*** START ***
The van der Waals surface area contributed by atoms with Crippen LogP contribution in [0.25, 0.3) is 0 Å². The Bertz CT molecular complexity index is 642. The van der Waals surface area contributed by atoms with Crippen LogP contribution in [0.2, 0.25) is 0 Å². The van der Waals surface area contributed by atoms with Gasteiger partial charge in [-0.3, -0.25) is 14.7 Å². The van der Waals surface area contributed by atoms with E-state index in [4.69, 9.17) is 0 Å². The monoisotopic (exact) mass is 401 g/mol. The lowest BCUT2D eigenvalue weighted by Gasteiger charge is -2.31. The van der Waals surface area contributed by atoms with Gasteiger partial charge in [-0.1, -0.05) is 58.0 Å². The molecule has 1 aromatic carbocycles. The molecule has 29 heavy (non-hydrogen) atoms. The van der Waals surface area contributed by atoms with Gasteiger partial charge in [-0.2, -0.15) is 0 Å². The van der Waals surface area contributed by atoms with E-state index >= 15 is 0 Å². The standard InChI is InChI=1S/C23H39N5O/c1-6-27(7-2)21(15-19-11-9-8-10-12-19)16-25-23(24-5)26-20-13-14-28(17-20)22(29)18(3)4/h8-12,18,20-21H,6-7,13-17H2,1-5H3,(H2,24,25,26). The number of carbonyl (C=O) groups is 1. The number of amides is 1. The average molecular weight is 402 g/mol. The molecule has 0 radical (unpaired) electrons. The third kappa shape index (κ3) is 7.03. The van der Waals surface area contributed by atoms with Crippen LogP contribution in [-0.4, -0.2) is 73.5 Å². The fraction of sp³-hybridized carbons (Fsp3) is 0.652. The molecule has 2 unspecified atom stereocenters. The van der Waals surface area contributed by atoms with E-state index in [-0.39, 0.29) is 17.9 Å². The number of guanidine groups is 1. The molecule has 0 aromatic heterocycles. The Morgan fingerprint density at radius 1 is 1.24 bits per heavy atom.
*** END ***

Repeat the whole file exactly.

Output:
The van der Waals surface area contributed by atoms with Crippen LogP contribution in [0.25, 0.3) is 0 Å². The Bertz CT molecular complexity index is 642. The van der Waals surface area contributed by atoms with Crippen LogP contribution in [0.2, 0.25) is 0 Å². The van der Waals surface area contributed by atoms with Gasteiger partial charge in [-0.3, -0.25) is 14.7 Å². The van der Waals surface area contributed by atoms with E-state index in [4.69, 9.17) is 0 Å². The monoisotopic (exact) mass is 401 g/mol. The lowest BCUT2D eigenvalue weighted by Gasteiger charge is -2.31. The van der Waals surface area contributed by atoms with Gasteiger partial charge in [-0.1, -0.05) is 58.0 Å². The molecule has 1 aromatic carbocycles. The molecule has 29 heavy (non-hydrogen) atoms. The van der Waals surface area contributed by atoms with Gasteiger partial charge in [-0.2, -0.15) is 0 Å². The van der Waals surface area contributed by atoms with E-state index >= 15 is 0 Å². The standard InChI is InChI=1S/C23H39N5O/c1-6-27(7-2)21(15-19-11-9-8-10-12-19)16-25-23(24-5)26-20-13-14-28(17-20)22(29)18(3)4/h8-12,18,20-21H,6-7,13-17H2,1-5H3,(H2,24,25,26). The number of carbonyl (C=O) groups is 1. The number of amides is 1. The average molecular weight is 402 g/mol. The molecule has 0 radical (unpaired) electrons. The third kappa shape index (κ3) is 7.03. The van der Waals surface area contributed by atoms with Crippen LogP contribution in [-0.4, -0.2) is 73.5 Å². The fraction of sp³-hybridized carbons (Fsp3) is 0.652. The molecule has 2 unspecified atom stereocenters. The van der Waals surface area contributed by atoms with E-state index in [-0.39, 0.29) is 17.9 Å². The number of guanidine groups is 1. The molecule has 0 aromatic heterocycles. The Morgan fingerprint density at radius 1 is 1.24 bits per heavy atom.